Despite one of their worst harvests in decades — due to a dire trio of drought, wind and the olive fly — the olive producers of les Terres de l’Ebre threw a lively olive oil fair last weekend in the village of Jesús.
Hailing from the lands around the Ebro river, Spain’s second longest river, and blessed by sunny skies, they were joined by several hundred visitors at the Fira de l’Oli de les Terres de l’Ebre, held near Tortosa, the capital of the district of Baix Ebre on the southern Catalan coast.
While the arbequina oliva variety predominates in other parts of Catalonia, in this area the native varieties sevillenca, morruda and farga, as well as some empeltre, are more common. Mostly rainfed plantations, they are fairly hardy but even so the combined clout of severe drought in the area last year and particularly bad problems with the olive fly took a heavy toll. Local growers — speaking to Olive Oil Times while overlooked by wind farms on nearby hills — said the prevailing wind is not on its own a problem but had exacerbated the loss of both quantity and quality.
Strong community spirit
At the official opening of the fair on Saturday, Pere Panisello, organizing committee president and local mayor, said the result was one of the poorest harvests in decades. “Yet, our olive oil producers have never been more involved in the fair,” he said. Panisello also singled out the strong presence of young entrepreneurs, “who made the fair their own.”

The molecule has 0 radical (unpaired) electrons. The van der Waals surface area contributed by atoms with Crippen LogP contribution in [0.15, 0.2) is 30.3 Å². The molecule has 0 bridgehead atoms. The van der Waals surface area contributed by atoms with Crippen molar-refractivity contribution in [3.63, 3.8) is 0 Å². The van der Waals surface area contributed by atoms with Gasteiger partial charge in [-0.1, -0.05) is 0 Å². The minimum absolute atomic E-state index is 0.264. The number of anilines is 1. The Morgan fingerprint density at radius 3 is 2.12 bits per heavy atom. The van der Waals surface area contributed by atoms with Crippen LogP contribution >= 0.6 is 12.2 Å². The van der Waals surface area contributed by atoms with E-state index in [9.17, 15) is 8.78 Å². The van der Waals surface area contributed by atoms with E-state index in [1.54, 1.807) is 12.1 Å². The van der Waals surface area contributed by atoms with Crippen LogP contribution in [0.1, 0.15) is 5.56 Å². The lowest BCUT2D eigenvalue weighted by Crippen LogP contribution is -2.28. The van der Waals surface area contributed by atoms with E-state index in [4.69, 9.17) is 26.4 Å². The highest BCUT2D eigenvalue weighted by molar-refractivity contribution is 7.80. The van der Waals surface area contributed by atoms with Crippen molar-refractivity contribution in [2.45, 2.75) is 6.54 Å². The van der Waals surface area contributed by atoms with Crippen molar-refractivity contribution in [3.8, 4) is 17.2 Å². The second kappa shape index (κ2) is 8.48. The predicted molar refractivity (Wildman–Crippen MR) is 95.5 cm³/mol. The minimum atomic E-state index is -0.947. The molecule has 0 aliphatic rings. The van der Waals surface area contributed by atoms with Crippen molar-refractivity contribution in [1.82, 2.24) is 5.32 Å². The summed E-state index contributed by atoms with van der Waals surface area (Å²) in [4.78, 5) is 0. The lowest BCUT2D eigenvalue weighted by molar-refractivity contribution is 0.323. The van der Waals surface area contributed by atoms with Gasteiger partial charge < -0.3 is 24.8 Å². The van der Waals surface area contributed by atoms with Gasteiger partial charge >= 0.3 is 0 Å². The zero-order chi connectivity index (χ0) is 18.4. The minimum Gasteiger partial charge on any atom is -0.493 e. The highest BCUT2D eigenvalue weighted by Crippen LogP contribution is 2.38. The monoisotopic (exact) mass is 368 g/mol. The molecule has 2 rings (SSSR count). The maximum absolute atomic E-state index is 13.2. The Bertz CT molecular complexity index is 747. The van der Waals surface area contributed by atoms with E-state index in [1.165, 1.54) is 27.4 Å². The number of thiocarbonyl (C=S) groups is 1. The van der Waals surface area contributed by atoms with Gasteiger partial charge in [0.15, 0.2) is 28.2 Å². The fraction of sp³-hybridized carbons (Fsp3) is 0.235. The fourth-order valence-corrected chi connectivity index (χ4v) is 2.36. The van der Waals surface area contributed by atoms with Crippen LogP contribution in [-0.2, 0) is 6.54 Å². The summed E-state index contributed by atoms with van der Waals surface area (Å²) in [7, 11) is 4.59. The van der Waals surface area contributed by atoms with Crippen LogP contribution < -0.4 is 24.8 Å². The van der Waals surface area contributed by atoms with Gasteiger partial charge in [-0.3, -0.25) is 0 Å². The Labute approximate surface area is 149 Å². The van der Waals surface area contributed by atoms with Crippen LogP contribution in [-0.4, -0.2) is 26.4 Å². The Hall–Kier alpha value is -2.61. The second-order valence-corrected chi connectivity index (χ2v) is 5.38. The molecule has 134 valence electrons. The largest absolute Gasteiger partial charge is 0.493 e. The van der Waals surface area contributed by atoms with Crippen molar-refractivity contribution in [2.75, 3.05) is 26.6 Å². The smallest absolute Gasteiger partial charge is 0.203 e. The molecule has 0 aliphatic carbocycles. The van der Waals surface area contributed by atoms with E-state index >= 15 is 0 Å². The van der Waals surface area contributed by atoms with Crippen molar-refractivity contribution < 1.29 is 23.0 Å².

“Olive oil, and all that is related with it, every year inspires us to prepare a program of events that has again this year been very popular with the public, as evidenced by having fifty entrants in the olive pit spitting competition and thirty taking part in the allioli contest,” he said.
Olive oil competition
The final tastings to decide the winners out of the finalists in the 30th edition of the Olive Oils of les Terres de l’Ebre competition were held onstage on Sunday, an opportunity used by organizers to teach attendees a little about the criteria used to assess the quality of extra virgin olive oils (EVOOs).
The award for best oil overall, and also for the best single estate oil, was won by the Mas Beturià limited edition arbequina EVOO, made in Batea. The prize for best oil from the Baix Ebre – Montsià DOP went to Aureum, (Soldebre cooperative, Tortosa), that for the Terra Alta DOP went to Olikua (CECA, Gandesa), and that for the Siurana DOP went to Mussefres (La Serra d’Almos cooperative), while first prize for the non-DOP entries went to Select Cast (Soldebre).
Next harvest expected to be a stunner
Rice and wine are among other key agricultural products in the lands around the Ebro river. In the case of wine and olive oil, they were the basic agricultural products in the districts of Baix Ebre and Montsià in the 14th century. According to historian Enric Bayerri, an olive grove, a vineyard, or both, were the assets most declared by local villagers in an official inventory in 1353.
Though this year’s olive oil harvest was over soon after it began and the previous one was “so-so”, producers predict the next one will be “exceptional”.